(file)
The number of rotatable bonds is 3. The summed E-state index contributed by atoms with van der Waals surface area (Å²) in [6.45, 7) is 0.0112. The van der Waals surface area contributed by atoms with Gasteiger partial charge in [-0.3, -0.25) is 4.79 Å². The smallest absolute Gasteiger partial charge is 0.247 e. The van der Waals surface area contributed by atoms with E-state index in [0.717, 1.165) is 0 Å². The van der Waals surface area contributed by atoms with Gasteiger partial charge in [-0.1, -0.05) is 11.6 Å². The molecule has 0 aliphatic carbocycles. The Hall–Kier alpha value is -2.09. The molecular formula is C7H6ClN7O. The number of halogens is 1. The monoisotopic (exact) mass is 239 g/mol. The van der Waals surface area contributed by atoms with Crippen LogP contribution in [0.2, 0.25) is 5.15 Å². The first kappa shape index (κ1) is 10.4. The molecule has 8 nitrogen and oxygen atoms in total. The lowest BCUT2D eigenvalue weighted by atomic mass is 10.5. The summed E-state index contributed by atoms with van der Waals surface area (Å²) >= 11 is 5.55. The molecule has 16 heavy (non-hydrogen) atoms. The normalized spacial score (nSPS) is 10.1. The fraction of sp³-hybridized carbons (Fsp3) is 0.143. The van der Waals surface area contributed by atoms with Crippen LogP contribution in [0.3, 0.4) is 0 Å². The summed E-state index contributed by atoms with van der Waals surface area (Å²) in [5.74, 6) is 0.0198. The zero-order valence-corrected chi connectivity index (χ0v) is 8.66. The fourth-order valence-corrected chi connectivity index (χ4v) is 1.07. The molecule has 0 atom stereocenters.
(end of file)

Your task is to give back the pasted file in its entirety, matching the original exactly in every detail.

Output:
The number of rotatable bonds is 3. The summed E-state index contributed by atoms with van der Waals surface area (Å²) in [6.45, 7) is 0.0112. The van der Waals surface area contributed by atoms with Gasteiger partial charge in [-0.3, -0.25) is 4.79 Å². The smallest absolute Gasteiger partial charge is 0.247 e. The van der Waals surface area contributed by atoms with E-state index in [0.717, 1.165) is 0 Å². The van der Waals surface area contributed by atoms with Gasteiger partial charge in [-0.1, -0.05) is 11.6 Å². The molecule has 0 aliphatic carbocycles. The Hall–Kier alpha value is -2.09. The molecular formula is C7H6ClN7O. The number of halogens is 1. The monoisotopic (exact) mass is 239 g/mol. The van der Waals surface area contributed by atoms with Crippen LogP contribution in [0.2, 0.25) is 5.15 Å². The first kappa shape index (κ1) is 10.4. The molecule has 8 nitrogen and oxygen atoms in total. The lowest BCUT2D eigenvalue weighted by atomic mass is 10.5. The summed E-state index contributed by atoms with van der Waals surface area (Å²) >= 11 is 5.55. The molecule has 16 heavy (non-hydrogen) atoms. The normalized spacial score (nSPS) is 10.1. The fraction of sp³-hybridized carbons (Fsp3) is 0.143. The van der Waals surface area contributed by atoms with Crippen LogP contribution in [0.3, 0.4) is 0 Å². The summed E-state index contributed by atoms with van der Waals surface area (Å²) in [5.74, 6) is 0.0198. The zero-order valence-corrected chi connectivity index (χ0v) is 8.66. The fourth-order valence-corrected chi connectivity index (χ4v) is 1.07. The molecule has 0 atom stereocenters.